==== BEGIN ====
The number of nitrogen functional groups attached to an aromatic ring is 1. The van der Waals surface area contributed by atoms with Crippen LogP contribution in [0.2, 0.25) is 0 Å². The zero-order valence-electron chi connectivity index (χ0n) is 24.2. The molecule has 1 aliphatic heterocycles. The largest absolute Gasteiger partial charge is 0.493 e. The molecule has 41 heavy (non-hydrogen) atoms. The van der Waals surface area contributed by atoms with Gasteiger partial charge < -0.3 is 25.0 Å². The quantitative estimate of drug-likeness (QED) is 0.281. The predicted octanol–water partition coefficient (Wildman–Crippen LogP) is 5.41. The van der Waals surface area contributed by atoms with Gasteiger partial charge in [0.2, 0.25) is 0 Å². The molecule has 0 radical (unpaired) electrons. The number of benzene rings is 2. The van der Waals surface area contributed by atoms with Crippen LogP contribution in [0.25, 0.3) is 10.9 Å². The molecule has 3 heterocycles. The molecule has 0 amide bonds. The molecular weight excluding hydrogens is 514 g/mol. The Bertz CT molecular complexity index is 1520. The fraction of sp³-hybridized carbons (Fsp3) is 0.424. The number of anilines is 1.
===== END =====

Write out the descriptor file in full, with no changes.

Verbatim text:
The number of nitrogen functional groups attached to an aromatic ring is 1. The van der Waals surface area contributed by atoms with Crippen LogP contribution in [0.2, 0.25) is 0 Å². The zero-order valence-electron chi connectivity index (χ0n) is 24.2. The molecule has 1 aliphatic heterocycles. The largest absolute Gasteiger partial charge is 0.493 e. The molecule has 41 heavy (non-hydrogen) atoms. The van der Waals surface area contributed by atoms with Gasteiger partial charge < -0.3 is 25.0 Å². The quantitative estimate of drug-likeness (QED) is 0.281. The predicted octanol–water partition coefficient (Wildman–Crippen LogP) is 5.41. The van der Waals surface area contributed by atoms with Gasteiger partial charge in [0.2, 0.25) is 0 Å². The molecule has 0 radical (unpaired) electrons. The number of benzene rings is 2. The van der Waals surface area contributed by atoms with Crippen LogP contribution in [0.25, 0.3) is 10.9 Å². The molecule has 3 heterocycles. The molecule has 0 amide bonds. The molecular weight excluding hydrogens is 514 g/mol. The Bertz CT molecular complexity index is 1520. The fraction of sp³-hybridized carbons (Fsp3) is 0.424. The number of anilines is 1.